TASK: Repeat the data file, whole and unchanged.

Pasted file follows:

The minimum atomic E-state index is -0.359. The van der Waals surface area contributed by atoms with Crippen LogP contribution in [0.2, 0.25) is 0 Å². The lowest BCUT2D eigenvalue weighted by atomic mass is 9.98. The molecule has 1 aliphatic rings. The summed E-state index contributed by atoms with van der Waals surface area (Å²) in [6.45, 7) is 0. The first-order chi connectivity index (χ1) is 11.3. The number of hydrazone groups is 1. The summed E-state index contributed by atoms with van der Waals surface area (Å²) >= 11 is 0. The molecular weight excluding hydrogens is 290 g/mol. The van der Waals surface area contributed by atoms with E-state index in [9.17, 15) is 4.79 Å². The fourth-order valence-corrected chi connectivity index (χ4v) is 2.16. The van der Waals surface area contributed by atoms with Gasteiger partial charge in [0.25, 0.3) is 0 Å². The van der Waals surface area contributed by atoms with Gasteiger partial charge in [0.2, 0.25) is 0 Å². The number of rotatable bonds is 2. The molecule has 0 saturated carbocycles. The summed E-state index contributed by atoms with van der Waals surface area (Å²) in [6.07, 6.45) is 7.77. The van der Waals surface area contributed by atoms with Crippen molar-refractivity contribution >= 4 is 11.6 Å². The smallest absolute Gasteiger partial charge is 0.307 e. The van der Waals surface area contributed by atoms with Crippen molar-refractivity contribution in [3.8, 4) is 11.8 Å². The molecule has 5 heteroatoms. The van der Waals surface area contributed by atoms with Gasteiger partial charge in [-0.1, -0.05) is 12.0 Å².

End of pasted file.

The minimum atomic E-state index is -0.359. The van der Waals surface area contributed by atoms with Crippen LogP contribution in [0.2, 0.25) is 0 Å². The lowest BCUT2D eigenvalue weighted by atomic mass is 9.98. The molecule has 1 aliphatic rings. The summed E-state index contributed by atoms with van der Waals surface area (Å²) in [6.45, 7) is 0. The first-order chi connectivity index (χ1) is 11.3. The number of hydrazone groups is 1. The summed E-state index contributed by atoms with van der Waals surface area (Å²) >= 11 is 0. The molecular weight excluding hydrogens is 290 g/mol. The van der Waals surface area contributed by atoms with E-state index in [9.17, 15) is 4.79 Å². The fourth-order valence-corrected chi connectivity index (χ4v) is 2.16. The van der Waals surface area contributed by atoms with Gasteiger partial charge in [0.25, 0.3) is 0 Å². The van der Waals surface area contributed by atoms with Gasteiger partial charge in [0.2, 0.25) is 0 Å². The number of rotatable bonds is 2. The molecule has 0 saturated carbocycles. The summed E-state index contributed by atoms with van der Waals surface area (Å²) in [6.07, 6.45) is 7.77. The van der Waals surface area contributed by atoms with Crippen molar-refractivity contribution >= 4 is 11.6 Å². The smallest absolute Gasteiger partial charge is 0.307 e. The van der Waals surface area contributed by atoms with Crippen molar-refractivity contribution in [3.8, 4) is 11.8 Å². The molecule has 5 heteroatoms. The van der Waals surface area contributed by atoms with Gasteiger partial charge in [-0.1, -0.05) is 12.0 Å².